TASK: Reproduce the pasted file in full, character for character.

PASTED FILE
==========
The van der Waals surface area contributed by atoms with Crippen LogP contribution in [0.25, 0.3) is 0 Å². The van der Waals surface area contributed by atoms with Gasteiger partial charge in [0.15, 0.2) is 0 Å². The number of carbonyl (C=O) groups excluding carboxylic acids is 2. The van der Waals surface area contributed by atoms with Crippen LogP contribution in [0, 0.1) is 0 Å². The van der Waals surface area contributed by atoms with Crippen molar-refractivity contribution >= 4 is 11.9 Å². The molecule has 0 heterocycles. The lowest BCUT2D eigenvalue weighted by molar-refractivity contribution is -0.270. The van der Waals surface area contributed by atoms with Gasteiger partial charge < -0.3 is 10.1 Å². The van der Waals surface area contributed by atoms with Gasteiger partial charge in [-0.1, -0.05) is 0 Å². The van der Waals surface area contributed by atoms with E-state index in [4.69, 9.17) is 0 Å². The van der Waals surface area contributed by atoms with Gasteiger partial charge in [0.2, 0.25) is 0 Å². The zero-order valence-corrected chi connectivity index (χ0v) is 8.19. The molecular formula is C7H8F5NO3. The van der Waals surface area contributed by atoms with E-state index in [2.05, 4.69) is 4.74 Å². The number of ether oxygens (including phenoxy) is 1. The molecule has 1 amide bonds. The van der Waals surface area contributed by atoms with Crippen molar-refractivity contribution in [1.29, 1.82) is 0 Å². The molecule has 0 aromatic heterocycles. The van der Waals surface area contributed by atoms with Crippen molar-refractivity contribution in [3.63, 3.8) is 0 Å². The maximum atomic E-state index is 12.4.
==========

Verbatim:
The van der Waals surface area contributed by atoms with Crippen LogP contribution in [0.25, 0.3) is 0 Å². The van der Waals surface area contributed by atoms with Gasteiger partial charge in [0.15, 0.2) is 0 Å². The number of carbonyl (C=O) groups excluding carboxylic acids is 2. The van der Waals surface area contributed by atoms with Crippen LogP contribution in [0, 0.1) is 0 Å². The van der Waals surface area contributed by atoms with Crippen molar-refractivity contribution >= 4 is 11.9 Å². The molecule has 0 heterocycles. The lowest BCUT2D eigenvalue weighted by molar-refractivity contribution is -0.270. The van der Waals surface area contributed by atoms with Gasteiger partial charge < -0.3 is 10.1 Å². The van der Waals surface area contributed by atoms with Gasteiger partial charge in [-0.1, -0.05) is 0 Å². The van der Waals surface area contributed by atoms with E-state index in [4.69, 9.17) is 0 Å². The van der Waals surface area contributed by atoms with Gasteiger partial charge in [0.2, 0.25) is 0 Å². The zero-order valence-corrected chi connectivity index (χ0v) is 8.19. The molecular formula is C7H8F5NO3. The van der Waals surface area contributed by atoms with E-state index in [2.05, 4.69) is 4.74 Å². The number of ether oxygens (including phenoxy) is 1. The molecule has 1 amide bonds. The van der Waals surface area contributed by atoms with Crippen molar-refractivity contribution in [1.29, 1.82) is 0 Å². The molecule has 0 aromatic heterocycles. The van der Waals surface area contributed by atoms with Crippen molar-refractivity contribution in [3.63, 3.8) is 0 Å². The maximum atomic E-state index is 12.4.